A tale from a white girl by Rebecca Myers

In my two and a half months in Ecuador, I have definitely experienced some differences and been in new circumstances. One difference is how I am treated here as a white, 20-year-old female.

It’s challenging to make comparisons between countries like Ecuador and the U.S. It’s not necessarily proper to do so either, since it’s like contrasting apples and oranges and you don’t take other influences and history into account. However, I’d like to share some of my feelings about the situations I’ve been in where I’ve felt a difference in how I’m treated as a woman in the U.S.

I’ve never felt more aware of my skin color. Since I was in the minority, it was humbling but difficult to be an “outsider.” I felt that I received a huge amount of stares when I would walk to and from classes or if I would go into a movie store simply because of my complexion.  With that whiteness, sometimes I felt even more like a target for catcalls from men, an object that people would try to talk to, a flashing neon light that separated me from the other city dwellers.

In my group of 12 OU students that lived in Cuenca, there were nine girls. We’ve all experienced the shouts and harassment from men, especially on the weekends if we decided to go out on the town. Some days would be better than others: the whistles or looks would be less. Some days, my friends and I couldn’t stand the attention. We would just be angry and feel unsettled. But, through this attention that we would receive, we tried to remain calm and ignore it. Picking a fight, especially when you don’t speak the other person’s language perfectly, is an amateur and unsafe thing to do.

We would also take taxis home if it got too late in order to avoid dangerous parts of the city and to evade encounters with men. I felt trapped many times because I didn’t sense the safety I feel in my own town when I walk at night. Having to pay for taxis became old and annoying when I had to spend money instead of just being able to walk by myself.

I learned to ignore and refrained from speaking back because of the safety factor of living in a large city and also because of my lack of articulation skills when speaking in Spanish. I felt like I should say something to these men that would say lewd things to me because I’m used to standing up for myself and speaking out. But taking into account the different situation I was in, it was a smart decision not to draw more attention to myself and to just learn from it rather than yelling back or flashing a rude finger sign at a man. Discovering the art of ignoring was difficult, but safety and being an ambassador of the U.S. (as a traveler that represents the U.S. in a positive manner) were worth this challenge.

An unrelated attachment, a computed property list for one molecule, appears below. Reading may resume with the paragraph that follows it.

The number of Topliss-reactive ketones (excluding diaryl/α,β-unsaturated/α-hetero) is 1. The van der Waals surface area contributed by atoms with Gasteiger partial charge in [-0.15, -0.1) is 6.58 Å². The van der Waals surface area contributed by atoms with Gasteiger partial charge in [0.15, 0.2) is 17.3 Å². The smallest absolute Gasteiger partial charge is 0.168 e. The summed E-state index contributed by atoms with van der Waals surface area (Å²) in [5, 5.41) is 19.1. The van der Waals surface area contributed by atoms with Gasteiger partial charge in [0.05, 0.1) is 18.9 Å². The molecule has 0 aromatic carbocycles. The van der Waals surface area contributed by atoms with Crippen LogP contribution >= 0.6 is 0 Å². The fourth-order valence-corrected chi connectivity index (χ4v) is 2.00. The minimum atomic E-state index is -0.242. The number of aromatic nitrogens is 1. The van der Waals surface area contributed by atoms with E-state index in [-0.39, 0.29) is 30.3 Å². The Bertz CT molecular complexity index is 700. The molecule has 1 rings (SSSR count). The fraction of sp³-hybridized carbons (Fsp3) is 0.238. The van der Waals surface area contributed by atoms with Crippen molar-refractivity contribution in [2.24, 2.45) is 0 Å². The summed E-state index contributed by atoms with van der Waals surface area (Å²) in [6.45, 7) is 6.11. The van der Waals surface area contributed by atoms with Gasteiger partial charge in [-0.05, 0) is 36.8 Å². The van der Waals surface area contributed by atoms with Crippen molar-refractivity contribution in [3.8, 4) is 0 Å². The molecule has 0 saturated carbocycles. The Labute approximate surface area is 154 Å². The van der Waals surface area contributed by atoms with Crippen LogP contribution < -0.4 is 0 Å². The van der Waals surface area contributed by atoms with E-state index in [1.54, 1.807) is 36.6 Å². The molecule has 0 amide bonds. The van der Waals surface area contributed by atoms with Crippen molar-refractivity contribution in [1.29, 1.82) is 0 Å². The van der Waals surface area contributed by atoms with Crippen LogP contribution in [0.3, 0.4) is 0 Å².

As an example, one night I went to a discoteca (dance club) with a group of friends, and I decided to wear a mini-skirt. Bad decision. Just walking down the street, so many people rolled down their car windows to shout something at me; some men literally stopped their cars to try to speak to me. It felt so extreme to me that I was getting noticed when all I was doing was walking, just trying to be a part of the crowd.

Machismo, or male chauvinism, is evident in Latin American countries, in the politics of the governments and in the day-to-day live of citizens. I can’t speak about how Ecuadorian women are treated from men of their own culture/ethnicity since my experience is a completely different circumstance. I don’t want to make inaccurate generalizations. However, there are an abundance of books and websites out there that can help guide any interested person on the journey of discovering more about women’s rights in Latin America.

However, I will say that Mother’s Day (El Día de la Madre) is a huge event, with stores and street vendors selling flowers, stuffed animals, cards and gifts to honor mothers and their contribution to the family. So, to me, this celebration of woman seems a bit inconsistent with the idea of machismo—that men are superior. The director for my study abroad program pointed out this incongruity to me and it’s been on my mind ever since Mother’s Day.

There’s no conclusion that I can offer about men in Ecuador or Latin America since I don’t live there and I have a separate experienced as a white female traveler. But, having been in this situation of unwanted attention and having had to fear walking home at night has been a learning ground for me to respect the rights I have in my own country. I want to educate myself and others about women’s rights abroad and give women reason to stand up for themselves and their safety.

Interesting Fact: In 1929, Ecuador was the first country in South America to give women the right to vote.

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